We are dropped into the future at this point and the world has certainly changed from what we see as it is today. Animals have died out and life has changed significantly. The countries have changed, how they are governed have changed and the people have. Although, the one thing that has not changed and simply cannot be raised is stories from the past and people’s memories.

You feel the community questioning whether the changes that have occurred with the world whether they could have been stopped due to changes in the past humans behavior and if they had anticipated such a dramatic change, steps could have been put in place to ensure this change does not happen. A.J Betts certainly covers topics that are in the forefront of most people’s minds and that is climate change and what can we do to stop this effecting future generations.

When I lived in the United Kingdom, I was aware of climate changes and made certain changes to my lifestyles to embrace the changes the government wanted to implement. However, since emigrated to Australia you can see the climate change and the impact on the land and the people with odd weather patterns, floods and animals and plants dying out. It is noticeable here and now I want to ensure my little family do as much as possible to play our part in ensuring the generations ahead of us have everything we have and more. A.J Betts also covers migration without really smacking you in the face with it. Rogue just covers all of the topics that need to be discussed, not just in Australia but all countries and how we treat migrants. All I can to A.J is bravo – I believe these topics being aimed at YA audience will hopefully make positive changes and sparks conversations.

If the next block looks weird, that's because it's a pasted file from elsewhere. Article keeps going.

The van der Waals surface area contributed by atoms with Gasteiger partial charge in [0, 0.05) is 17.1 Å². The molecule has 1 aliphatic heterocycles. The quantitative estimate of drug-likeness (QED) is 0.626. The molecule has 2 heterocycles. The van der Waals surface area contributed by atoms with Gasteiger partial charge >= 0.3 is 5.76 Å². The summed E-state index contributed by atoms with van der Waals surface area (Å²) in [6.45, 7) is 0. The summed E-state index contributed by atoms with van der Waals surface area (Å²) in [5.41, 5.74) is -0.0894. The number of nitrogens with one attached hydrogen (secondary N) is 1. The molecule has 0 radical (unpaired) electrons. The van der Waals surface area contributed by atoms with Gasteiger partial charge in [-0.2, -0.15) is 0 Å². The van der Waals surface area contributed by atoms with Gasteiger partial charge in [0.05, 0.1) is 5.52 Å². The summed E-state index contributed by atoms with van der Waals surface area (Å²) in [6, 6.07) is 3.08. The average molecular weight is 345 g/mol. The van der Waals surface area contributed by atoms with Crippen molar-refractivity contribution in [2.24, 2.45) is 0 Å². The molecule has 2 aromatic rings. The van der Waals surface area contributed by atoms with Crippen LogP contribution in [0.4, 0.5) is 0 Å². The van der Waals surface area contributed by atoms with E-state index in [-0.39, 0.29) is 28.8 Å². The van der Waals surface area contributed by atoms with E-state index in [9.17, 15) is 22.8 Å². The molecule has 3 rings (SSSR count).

Throughout Rogue we follow Hayley’s curiosity, but we also see an amazing event happen. That is she feels that she belongs. It was a beautiful moment when people seem to genuinely care and want her to be a part of the community, provide love and support even when they did not really know who she was. She felt safe and felt that she could talk about everything and anything without the fear of repercussions.

What I loved most about this book was the scene setting and atmosphere it was simply mind blowing the writing was perfection. This is an amazing series for all to read and one that did not disappoint. I am going to be keeping these books for my children when they are older and I will be reading these to them, I think they will adore them as much as I did.

Thank you A.J and keep up the amazing story-telling.

 

There was no going back; there was no choice, anymore. I’d chosen out and this was it; hot-cold, dry-wet, bright-dark and lonely.

Haley has gone rogue.

She’s left everything she’s ever known – her friends, her bees, her whole world – all because her curiosity was too big to fit within the walls of her underwater home.

But what is this new world she’s found? Is it somewhere she can belong?

Or will she have to keep running?

Rogue is published by Pan Macmillan